Monday, August 31st, 2009
Archaeologists excavating the ruins of Aigai, the royal seat of Macedonian kings like Alexander the Great and his father, Philip II, have uncovered two large silver vessels, one of which contains human remains.
This is the second time bones have been found in containers in the middle of town rather than in the nearby cemeteries. Last year the bones were found along with a gold wreath. This time, in a handsome silver vessel similar to others found in the royal tumulus decades ago.
So clearly the people re-interred in these places were wealthy, possibly Macedonian aristocrats, possibly even members of the royal family.
Archaeologist Stella Drougou said the new find is “very important, as it follows up on last year’s.”
“It makes things very complex,” she said. “Even small details in the ancient texts can help us solve this riddle. We (now) have more information, but we lack a name.”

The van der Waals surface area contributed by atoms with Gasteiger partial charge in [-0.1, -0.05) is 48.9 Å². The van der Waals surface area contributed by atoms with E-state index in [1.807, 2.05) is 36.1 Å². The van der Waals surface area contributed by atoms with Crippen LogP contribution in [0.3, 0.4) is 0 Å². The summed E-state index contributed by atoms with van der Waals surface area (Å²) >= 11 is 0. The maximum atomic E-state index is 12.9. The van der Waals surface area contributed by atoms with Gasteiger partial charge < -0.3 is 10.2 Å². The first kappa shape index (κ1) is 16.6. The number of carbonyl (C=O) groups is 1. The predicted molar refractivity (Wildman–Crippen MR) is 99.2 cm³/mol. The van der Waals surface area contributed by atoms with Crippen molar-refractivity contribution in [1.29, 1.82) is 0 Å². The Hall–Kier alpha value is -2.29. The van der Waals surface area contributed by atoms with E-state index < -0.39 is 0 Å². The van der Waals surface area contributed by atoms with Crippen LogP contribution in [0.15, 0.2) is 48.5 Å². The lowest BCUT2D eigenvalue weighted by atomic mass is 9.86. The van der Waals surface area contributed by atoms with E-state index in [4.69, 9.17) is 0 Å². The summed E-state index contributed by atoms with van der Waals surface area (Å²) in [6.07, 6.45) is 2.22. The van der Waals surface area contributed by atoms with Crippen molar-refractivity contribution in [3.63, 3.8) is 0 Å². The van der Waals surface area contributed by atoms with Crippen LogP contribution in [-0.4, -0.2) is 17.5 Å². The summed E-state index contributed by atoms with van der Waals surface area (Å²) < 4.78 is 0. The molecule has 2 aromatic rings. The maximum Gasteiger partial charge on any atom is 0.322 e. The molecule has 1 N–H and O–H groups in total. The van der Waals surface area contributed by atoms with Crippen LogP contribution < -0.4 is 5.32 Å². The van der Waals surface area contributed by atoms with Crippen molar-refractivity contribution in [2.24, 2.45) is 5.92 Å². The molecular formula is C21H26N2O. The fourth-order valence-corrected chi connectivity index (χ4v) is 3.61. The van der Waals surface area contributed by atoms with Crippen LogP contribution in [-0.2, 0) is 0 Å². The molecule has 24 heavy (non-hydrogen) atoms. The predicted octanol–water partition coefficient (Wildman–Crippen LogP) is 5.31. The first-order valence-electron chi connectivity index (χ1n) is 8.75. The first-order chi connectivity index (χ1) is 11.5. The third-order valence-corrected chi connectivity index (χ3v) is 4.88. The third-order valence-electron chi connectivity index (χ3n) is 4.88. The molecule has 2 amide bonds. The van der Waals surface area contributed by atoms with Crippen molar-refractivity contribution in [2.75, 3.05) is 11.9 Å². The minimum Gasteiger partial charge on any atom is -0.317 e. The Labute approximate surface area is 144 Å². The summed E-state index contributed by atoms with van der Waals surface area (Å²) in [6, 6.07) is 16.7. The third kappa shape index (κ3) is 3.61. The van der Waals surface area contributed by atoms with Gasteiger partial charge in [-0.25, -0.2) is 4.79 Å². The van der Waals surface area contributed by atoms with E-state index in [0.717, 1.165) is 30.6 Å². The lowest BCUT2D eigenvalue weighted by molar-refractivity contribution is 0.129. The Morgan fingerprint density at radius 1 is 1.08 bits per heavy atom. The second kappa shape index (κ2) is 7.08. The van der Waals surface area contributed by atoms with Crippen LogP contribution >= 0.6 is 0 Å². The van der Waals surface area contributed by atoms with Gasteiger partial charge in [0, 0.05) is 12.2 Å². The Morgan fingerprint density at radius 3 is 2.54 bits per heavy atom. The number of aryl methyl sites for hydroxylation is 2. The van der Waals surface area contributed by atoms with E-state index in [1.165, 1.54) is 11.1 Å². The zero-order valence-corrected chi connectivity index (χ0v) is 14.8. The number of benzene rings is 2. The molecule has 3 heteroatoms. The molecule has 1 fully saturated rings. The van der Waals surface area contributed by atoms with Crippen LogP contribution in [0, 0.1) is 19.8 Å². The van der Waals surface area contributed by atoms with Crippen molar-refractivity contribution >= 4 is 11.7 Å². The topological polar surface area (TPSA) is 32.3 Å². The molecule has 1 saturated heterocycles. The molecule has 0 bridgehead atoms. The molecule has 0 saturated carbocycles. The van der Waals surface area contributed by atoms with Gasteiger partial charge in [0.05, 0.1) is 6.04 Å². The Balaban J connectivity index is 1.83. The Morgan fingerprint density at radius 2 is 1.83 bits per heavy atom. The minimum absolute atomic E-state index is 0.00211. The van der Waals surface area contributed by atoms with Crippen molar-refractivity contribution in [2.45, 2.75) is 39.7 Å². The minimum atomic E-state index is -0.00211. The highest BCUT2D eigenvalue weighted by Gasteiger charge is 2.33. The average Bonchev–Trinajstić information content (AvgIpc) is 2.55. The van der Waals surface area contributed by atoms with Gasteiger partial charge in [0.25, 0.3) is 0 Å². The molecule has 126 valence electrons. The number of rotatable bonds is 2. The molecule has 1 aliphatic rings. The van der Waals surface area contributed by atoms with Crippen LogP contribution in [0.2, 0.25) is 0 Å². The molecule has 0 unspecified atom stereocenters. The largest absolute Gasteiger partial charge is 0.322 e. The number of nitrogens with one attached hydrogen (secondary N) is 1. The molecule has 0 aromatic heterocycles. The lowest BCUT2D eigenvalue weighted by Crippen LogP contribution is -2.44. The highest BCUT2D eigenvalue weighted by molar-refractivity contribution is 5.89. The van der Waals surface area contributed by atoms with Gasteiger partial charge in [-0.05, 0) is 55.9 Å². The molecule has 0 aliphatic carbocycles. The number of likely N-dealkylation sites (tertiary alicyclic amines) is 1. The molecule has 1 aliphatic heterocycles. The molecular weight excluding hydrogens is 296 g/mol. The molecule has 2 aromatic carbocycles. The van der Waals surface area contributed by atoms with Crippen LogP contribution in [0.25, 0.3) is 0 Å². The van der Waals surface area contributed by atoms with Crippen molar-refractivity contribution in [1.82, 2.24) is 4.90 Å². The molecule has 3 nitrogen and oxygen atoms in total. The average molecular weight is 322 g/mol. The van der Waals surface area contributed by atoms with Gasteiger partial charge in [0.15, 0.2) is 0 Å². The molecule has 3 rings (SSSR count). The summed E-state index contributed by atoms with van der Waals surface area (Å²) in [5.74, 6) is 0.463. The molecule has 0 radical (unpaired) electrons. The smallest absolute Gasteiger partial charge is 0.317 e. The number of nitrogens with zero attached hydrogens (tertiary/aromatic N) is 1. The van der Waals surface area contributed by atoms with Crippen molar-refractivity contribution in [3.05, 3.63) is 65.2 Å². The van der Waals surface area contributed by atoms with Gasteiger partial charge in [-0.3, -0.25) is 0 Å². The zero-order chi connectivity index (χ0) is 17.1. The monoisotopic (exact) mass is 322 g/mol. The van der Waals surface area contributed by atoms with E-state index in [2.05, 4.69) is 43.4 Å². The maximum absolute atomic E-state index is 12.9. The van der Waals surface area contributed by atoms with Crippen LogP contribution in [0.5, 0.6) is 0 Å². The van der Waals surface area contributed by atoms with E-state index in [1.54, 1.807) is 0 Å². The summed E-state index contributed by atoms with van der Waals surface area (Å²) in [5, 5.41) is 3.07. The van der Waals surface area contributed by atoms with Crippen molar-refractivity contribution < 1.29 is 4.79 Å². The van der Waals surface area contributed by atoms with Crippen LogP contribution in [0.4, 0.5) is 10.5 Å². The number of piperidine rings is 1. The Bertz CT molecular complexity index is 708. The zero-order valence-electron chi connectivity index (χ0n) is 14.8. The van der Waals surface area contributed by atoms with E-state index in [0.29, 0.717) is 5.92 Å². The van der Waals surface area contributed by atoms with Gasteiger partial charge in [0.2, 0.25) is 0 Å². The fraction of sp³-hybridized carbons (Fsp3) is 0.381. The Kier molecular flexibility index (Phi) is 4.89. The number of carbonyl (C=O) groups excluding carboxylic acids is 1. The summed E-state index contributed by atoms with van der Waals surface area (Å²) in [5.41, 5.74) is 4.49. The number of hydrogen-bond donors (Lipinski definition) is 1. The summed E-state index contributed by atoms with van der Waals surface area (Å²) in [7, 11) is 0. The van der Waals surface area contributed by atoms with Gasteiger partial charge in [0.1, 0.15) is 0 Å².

Drougou told The Associated Press that the fact the funerary urns were not placed in a proper grave “either indicates some form of punishment, or an illegal act.”
“Either way, it was an exceptional event, and we know the history of the Macedonian kings is full of acts of revenge and violent succession.”
The remains in the silver vase have not yet been analyzed, so we don’t know the date, gender, age of the deceased.
One of the excavators speculates that the bones found last year belonged to Alexander the Great’s illegitimate son, Heracles. He was assassinated and buried in a secret location during the wars of succession after Alexander’s death.
There’s no way to know for sure, though. All we know is they were the bones of a teenaged male, but without an inscription or some other specific evidence of identity, speculation is all we’ve got.